DAILY GOSPEL COMMENTARY. THE PARABLE OF THE FAITHFUL AND PRUDENT STEWARD (Lk 12:39-48).
GOSPEL COMMENTARY. THE PARABLE OF THE FAITHFUL AND PRUDENT STEWARD (Lk 12:39–48).
THE PARABLE OF THE STEWARD
Jesus said to his disciples: “Be sure of this: if the master of the house had known the hour when the thief was coming, he would not have let his house be broken into. You also must be prepared, for at an hour you do not expect, the Son of Man will come.”
Then Peter said, “Lord, is this parable meant for us or for everyone?” And the Lord replied, “Who, then, is the faithful and prudent steward whom the master will put in charge of his servants to distribute the food allowance at the proper time? Blessed is that servant whom his master on arrival finds doing so. Truly, I say to you, he will put him in charge of all his property. But if that servant says to himself, ‘My master is delayed in coming,’ and begins to beat the menservants and the maidservants, to eat and drink and get drunk, then that servant’s master will come on an unexpected day and at an unknown hour and will punish the servant severely and assign him a place with the unfaithful. That servant who knew his master’s will but did not make preparations nor act in accord with his will shall be beaten severely; and the servant who was ignorant of his master’s will but acted in a way deserving of a severe beating shall be beaten only lightly. Much will be required of the person entrusted with much, and still more will be demanded of the person entrusted with more.”
Gospel Commentary by Francisco Varo
Making use of examples taken from daily life, our Lord reminds the Apostles to be awake and watchful.
- Benedict XVI said: “This vigilance means, on the one hand, that man does not lock himself into the here and now and concern himself only with tangible things, but that he raises his eyes above the present moment and its immediate urgency. Keeping one’s gaze freely fixed upon God in order to receive from him the criterion of right action and the capacity for it—that is what matters. Vigilance means first of all openness to the good, to the truth, to God, in the midst of an often meaningless world and in the midst of the power of evil. It means that man tries with all his strength and with great sobriety to do what is right; it means that he lives, not according to his own wishes, but according to the signpost of faith.”
Jesus explains this with his parables of the vigilant servants (Lk 12:35-40) and the faithful and wise steward (Lk 12:42-48).
- Both the word “servant” (doulos, in Greek) and “steward” (oikonomos), are terms used by the early Church for those who need to look after their brothers and sisters in the faith with special care.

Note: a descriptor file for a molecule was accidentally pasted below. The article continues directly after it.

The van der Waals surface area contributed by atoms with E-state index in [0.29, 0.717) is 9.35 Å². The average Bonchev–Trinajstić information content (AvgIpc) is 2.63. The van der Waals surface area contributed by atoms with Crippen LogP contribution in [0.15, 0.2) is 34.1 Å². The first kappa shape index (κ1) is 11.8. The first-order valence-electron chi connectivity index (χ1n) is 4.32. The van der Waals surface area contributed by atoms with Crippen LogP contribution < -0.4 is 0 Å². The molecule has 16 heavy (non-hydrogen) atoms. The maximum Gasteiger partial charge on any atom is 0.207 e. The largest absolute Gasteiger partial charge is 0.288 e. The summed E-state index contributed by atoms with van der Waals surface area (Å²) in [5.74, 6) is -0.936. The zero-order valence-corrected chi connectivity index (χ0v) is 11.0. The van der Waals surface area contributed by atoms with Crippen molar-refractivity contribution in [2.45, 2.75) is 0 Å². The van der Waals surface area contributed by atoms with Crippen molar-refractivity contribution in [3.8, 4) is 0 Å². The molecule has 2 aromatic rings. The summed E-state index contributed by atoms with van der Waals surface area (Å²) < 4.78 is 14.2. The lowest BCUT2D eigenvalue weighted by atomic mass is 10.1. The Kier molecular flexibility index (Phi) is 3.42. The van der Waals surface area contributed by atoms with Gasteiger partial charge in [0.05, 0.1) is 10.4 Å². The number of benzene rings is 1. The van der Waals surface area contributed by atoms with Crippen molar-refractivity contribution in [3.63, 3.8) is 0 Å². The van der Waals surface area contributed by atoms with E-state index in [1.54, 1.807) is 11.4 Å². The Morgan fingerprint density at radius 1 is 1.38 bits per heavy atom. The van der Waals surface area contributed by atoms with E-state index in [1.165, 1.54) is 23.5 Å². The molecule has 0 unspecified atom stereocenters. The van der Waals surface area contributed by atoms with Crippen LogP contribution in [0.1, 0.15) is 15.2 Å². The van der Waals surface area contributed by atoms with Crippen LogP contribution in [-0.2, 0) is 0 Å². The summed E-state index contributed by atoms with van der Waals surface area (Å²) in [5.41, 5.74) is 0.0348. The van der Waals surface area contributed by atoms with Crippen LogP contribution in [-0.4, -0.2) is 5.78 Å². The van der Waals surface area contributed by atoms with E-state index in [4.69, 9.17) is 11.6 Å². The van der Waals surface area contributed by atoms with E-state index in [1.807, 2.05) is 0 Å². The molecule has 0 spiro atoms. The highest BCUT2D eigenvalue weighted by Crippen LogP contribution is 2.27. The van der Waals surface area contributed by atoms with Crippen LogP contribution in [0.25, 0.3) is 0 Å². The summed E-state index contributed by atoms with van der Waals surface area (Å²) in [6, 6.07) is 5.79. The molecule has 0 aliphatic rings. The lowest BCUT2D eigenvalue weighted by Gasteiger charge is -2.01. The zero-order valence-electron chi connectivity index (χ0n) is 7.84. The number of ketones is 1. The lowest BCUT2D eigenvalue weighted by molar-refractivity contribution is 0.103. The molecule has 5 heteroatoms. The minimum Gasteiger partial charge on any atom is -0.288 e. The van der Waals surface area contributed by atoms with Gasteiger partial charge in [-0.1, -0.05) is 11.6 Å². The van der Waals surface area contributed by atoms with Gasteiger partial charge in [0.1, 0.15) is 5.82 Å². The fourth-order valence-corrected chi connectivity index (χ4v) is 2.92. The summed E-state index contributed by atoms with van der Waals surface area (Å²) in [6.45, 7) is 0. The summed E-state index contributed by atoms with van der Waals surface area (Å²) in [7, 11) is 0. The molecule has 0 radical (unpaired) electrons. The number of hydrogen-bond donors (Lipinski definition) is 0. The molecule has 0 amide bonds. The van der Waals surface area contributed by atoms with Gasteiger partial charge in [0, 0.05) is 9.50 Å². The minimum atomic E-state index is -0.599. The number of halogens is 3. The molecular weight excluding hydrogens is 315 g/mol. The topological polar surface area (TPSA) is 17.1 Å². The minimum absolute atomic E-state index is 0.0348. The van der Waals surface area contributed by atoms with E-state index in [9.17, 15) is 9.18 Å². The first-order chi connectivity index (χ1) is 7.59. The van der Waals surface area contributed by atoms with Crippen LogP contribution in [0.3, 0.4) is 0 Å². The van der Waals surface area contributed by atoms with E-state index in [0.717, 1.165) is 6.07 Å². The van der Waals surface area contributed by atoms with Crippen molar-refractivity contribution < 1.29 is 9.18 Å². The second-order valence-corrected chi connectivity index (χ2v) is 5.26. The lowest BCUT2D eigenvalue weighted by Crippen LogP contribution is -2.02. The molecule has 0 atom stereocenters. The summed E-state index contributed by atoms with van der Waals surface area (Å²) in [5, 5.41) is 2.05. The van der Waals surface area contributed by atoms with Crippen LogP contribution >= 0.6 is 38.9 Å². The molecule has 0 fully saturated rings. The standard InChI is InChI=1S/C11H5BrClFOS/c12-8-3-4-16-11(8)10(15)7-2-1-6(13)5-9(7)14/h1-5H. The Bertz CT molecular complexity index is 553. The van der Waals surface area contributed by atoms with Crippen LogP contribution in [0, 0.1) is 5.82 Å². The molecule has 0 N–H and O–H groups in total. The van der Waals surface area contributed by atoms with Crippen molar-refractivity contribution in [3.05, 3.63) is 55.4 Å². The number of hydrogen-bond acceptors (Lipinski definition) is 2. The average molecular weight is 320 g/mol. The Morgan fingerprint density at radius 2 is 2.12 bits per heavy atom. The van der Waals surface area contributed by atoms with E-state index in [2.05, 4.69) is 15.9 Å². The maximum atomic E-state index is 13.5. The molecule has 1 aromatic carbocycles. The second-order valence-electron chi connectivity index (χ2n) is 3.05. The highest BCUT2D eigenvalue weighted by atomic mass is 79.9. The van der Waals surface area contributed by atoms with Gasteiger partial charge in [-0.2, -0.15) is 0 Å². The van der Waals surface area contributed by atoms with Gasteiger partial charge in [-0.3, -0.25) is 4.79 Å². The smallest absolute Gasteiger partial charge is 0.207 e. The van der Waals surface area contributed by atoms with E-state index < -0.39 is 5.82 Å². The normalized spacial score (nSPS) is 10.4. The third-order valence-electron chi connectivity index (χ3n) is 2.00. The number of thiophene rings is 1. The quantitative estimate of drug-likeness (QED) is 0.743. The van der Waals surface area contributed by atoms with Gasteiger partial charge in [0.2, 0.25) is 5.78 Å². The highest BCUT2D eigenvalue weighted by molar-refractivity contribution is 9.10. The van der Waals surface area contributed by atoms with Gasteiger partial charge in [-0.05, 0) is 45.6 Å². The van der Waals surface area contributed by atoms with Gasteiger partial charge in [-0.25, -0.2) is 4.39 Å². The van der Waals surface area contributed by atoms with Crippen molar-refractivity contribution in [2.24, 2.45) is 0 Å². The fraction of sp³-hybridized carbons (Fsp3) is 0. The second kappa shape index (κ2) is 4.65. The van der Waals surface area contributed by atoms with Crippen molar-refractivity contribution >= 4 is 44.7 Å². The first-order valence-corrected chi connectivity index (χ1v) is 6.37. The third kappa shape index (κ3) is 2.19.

- Thus Saint Paul introduces himself as “Paul, a servant of Jesus Christ, called to be an apostle” (Rom 1:1). He wants the faithful to see the apostles “as servants of Christ and stewards of the mysteries of God” (1 Cor 4:1). And as Jesus makes clear in his parable, “it is required of stewards that they be found trustworthy” (1 Cor 4:2).
Among the duties of a faithful steward, Jesus highlights that of distributing the “portion of food at the proper time” (v. 42).
- Quite likely, this is not only a question of bodily nourishment, but a veiled reference to the Eucharist. The principal task of the apostles’ successors and their co-workers in the priesthood is without doubt to make available to the Christian people nourishment for their souls.
The glorious coming of Christ to judge the living and the dead shouldn’t be viewed with fear by those who have been faithful servants, since the Master “will gird himself and have them sit at table, and he will come and serve them” (v. 37).
- This should give us, Benedict XVI says, “the certainty of hope that God will wipe away every tear, that nothing meaningless will remain, that every injustice will be remedied and justice restored. The triumph of love will be the last word in human history.”
 Joseph Ratzinger-Benedict XVI, Jesus of Nazareth. From the Entrance into Jerusalem to the Resurrection, Ignatius Press 2011, pp. 287-288.
 Ibid., p. 287.
SOURCE: Excerpt from https://opusdei.org/en/gospel/commentary-on-the-gospel-the-faithful-and-wise-steward/
Commentary by Prof. Francisco Varo. EMPHASIS MINE.
TOPIC: Are you God’s agent of unity?
In today’s reading (Ephesians 3:2-12), St. Paul writes and reiterates to the Ephesians how God has chosen him, sinner and persecutor of Christians to a great commission. He writes about the “stewardship of grace” that was given to him on the road to Damascus where God struck him down with a blinding light for him to see the light and do the unimaginable – to unite both the Jewish Christians and the Gentiles, or pagans, to become one church. As you know, the Jews ostracized and belittled the Gentiles throughout history and were never treated as co-equals. In today’s gospel (Luke 12:39-48), Jesus tells his disciples, through a parable, to be always ready for His coming because He will surely, at the most unexpected time. We, too, having been recipients of this great revelation of Jesus through the centuries, must be agents of unity in the world because this is what God desires. His commandment of love is what will make peace reside in our hearts and make us credible witnesses to unify the world.
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